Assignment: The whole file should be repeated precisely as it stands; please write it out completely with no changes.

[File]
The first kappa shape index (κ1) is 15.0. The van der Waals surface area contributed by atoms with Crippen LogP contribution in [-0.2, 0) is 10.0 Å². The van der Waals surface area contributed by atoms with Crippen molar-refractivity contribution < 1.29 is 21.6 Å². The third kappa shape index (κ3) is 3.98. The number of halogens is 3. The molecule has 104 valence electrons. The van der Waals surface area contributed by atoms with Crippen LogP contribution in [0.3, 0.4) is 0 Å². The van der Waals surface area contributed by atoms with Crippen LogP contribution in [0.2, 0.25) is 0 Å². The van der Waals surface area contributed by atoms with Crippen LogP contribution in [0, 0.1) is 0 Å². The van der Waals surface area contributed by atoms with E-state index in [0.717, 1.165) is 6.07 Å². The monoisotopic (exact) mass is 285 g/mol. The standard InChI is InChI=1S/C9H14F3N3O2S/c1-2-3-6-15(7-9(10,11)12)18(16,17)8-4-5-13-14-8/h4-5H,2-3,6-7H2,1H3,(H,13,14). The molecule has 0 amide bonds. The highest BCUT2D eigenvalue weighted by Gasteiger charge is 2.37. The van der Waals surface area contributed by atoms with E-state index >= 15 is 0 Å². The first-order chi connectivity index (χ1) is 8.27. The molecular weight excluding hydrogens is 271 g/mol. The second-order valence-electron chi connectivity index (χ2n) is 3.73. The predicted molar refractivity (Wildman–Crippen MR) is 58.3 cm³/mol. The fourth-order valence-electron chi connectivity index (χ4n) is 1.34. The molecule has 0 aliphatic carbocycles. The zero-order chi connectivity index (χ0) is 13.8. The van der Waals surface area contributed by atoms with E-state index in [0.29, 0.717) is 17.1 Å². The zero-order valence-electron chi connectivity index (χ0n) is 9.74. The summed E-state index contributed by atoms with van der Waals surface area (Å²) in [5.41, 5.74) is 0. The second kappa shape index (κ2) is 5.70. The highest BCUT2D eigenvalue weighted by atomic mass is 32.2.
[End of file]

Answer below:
The first kappa shape index (κ1) is 15.0. The van der Waals surface area contributed by atoms with Crippen LogP contribution in [-0.2, 0) is 10.0 Å². The van der Waals surface area contributed by atoms with Crippen molar-refractivity contribution < 1.29 is 21.6 Å². The third kappa shape index (κ3) is 3.98. The number of halogens is 3. The molecule has 104 valence electrons. The van der Waals surface area contributed by atoms with Crippen LogP contribution in [0.3, 0.4) is 0 Å². The van der Waals surface area contributed by atoms with Crippen LogP contribution in [0.2, 0.25) is 0 Å². The van der Waals surface area contributed by atoms with Crippen LogP contribution in [0, 0.1) is 0 Å². The van der Waals surface area contributed by atoms with E-state index in [0.717, 1.165) is 6.07 Å². The monoisotopic (exact) mass is 285 g/mol. The standard InChI is InChI=1S/C9H14F3N3O2S/c1-2-3-6-15(7-9(10,11)12)18(16,17)8-4-5-13-14-8/h4-5H,2-3,6-7H2,1H3,(H,13,14). The molecule has 0 amide bonds. The highest BCUT2D eigenvalue weighted by Gasteiger charge is 2.37. The van der Waals surface area contributed by atoms with E-state index >= 15 is 0 Å². The first-order chi connectivity index (χ1) is 8.27. The molecular weight excluding hydrogens is 271 g/mol. The second-order valence-electron chi connectivity index (χ2n) is 3.73. The predicted molar refractivity (Wildman–Crippen MR) is 58.3 cm³/mol. The fourth-order valence-electron chi connectivity index (χ4n) is 1.34. The molecule has 0 aliphatic carbocycles. The zero-order chi connectivity index (χ0) is 13.8. The van der Waals surface area contributed by atoms with E-state index in [0.29, 0.717) is 17.1 Å². The zero-order valence-electron chi connectivity index (χ0n) is 9.74. The summed E-state index contributed by atoms with van der Waals surface area (Å²) in [5.41, 5.74) is 0. The second kappa shape index (κ2) is 5.70. The highest BCUT2D eigenvalue weighted by atomic mass is 32.2.